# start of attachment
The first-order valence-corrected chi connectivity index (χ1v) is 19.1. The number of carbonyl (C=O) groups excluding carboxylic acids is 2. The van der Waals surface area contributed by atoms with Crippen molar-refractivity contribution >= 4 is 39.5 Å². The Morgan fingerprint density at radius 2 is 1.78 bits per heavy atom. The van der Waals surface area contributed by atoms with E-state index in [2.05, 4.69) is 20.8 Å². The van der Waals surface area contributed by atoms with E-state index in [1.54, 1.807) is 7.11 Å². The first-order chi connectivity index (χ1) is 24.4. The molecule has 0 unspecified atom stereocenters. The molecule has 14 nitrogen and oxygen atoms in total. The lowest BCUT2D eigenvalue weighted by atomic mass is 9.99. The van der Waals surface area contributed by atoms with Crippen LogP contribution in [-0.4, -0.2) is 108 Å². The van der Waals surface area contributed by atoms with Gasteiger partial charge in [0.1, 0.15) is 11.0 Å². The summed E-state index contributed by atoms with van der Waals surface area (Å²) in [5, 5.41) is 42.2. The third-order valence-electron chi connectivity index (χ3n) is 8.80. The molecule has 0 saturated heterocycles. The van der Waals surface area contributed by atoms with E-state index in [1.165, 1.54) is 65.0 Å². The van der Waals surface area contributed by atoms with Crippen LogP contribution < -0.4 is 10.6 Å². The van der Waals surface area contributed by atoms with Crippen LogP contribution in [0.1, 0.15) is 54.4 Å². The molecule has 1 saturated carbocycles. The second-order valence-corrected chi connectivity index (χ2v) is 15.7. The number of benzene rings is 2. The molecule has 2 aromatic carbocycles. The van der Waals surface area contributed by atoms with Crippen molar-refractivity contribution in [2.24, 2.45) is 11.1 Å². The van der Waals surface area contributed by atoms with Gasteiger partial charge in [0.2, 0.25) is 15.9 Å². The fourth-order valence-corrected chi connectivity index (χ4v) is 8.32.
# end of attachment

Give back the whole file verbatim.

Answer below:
The first-order valence-corrected chi connectivity index (χ1v) is 19.1. The number of carbonyl (C=O) groups excluding carboxylic acids is 2. The van der Waals surface area contributed by atoms with Crippen molar-refractivity contribution >= 4 is 39.5 Å². The Morgan fingerprint density at radius 2 is 1.78 bits per heavy atom. The van der Waals surface area contributed by atoms with E-state index in [2.05, 4.69) is 20.8 Å². The van der Waals surface area contributed by atoms with E-state index in [1.54, 1.807) is 7.11 Å². The first-order chi connectivity index (χ1) is 24.4. The molecule has 0 unspecified atom stereocenters. The molecule has 14 nitrogen and oxygen atoms in total. The lowest BCUT2D eigenvalue weighted by atomic mass is 9.99. The van der Waals surface area contributed by atoms with Crippen LogP contribution in [-0.4, -0.2) is 108 Å². The van der Waals surface area contributed by atoms with Gasteiger partial charge in [0.1, 0.15) is 11.0 Å². The summed E-state index contributed by atoms with van der Waals surface area (Å²) in [5, 5.41) is 42.2. The third-order valence-electron chi connectivity index (χ3n) is 8.80. The molecule has 0 saturated heterocycles. The van der Waals surface area contributed by atoms with E-state index in [1.165, 1.54) is 65.0 Å². The van der Waals surface area contributed by atoms with Crippen LogP contribution < -0.4 is 10.6 Å². The van der Waals surface area contributed by atoms with Crippen LogP contribution in [0.1, 0.15) is 54.4 Å². The molecule has 1 saturated carbocycles. The second-order valence-corrected chi connectivity index (χ2v) is 15.7. The number of benzene rings is 2. The molecule has 2 aromatic carbocycles. The van der Waals surface area contributed by atoms with Crippen molar-refractivity contribution in [2.24, 2.45) is 11.1 Å². The van der Waals surface area contributed by atoms with Gasteiger partial charge in [0.2, 0.25) is 15.9 Å². The fourth-order valence-corrected chi connectivity index (χ4v) is 8.32.